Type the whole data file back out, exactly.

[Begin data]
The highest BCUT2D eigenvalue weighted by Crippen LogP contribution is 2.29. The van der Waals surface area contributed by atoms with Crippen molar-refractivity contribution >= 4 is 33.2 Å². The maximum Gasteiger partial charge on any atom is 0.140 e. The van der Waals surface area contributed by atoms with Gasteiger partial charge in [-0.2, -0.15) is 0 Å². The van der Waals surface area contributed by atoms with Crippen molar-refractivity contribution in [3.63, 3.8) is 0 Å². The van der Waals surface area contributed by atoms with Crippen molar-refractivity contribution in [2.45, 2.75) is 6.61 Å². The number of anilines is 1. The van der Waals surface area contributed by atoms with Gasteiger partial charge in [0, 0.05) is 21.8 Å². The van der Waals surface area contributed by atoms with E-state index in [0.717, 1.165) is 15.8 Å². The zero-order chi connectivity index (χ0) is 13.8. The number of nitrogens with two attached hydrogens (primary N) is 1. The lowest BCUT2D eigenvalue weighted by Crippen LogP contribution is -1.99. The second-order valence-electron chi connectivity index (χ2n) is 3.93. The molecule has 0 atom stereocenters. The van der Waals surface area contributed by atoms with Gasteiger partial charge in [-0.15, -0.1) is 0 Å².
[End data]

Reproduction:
The highest BCUT2D eigenvalue weighted by Crippen LogP contribution is 2.29. The van der Waals surface area contributed by atoms with Crippen molar-refractivity contribution >= 4 is 33.2 Å². The maximum Gasteiger partial charge on any atom is 0.140 e. The van der Waals surface area contributed by atoms with Gasteiger partial charge in [-0.2, -0.15) is 0 Å². The van der Waals surface area contributed by atoms with Crippen molar-refractivity contribution in [3.63, 3.8) is 0 Å². The van der Waals surface area contributed by atoms with Crippen molar-refractivity contribution in [2.45, 2.75) is 6.61 Å². The number of anilines is 1. The van der Waals surface area contributed by atoms with Gasteiger partial charge in [0, 0.05) is 21.8 Å². The van der Waals surface area contributed by atoms with E-state index in [0.717, 1.165) is 15.8 Å². The zero-order chi connectivity index (χ0) is 13.8. The number of nitrogens with two attached hydrogens (primary N) is 1. The lowest BCUT2D eigenvalue weighted by Crippen LogP contribution is -1.99. The second-order valence-electron chi connectivity index (χ2n) is 3.93. The molecule has 0 atom stereocenters. The van der Waals surface area contributed by atoms with Gasteiger partial charge in [-0.15, -0.1) is 0 Å².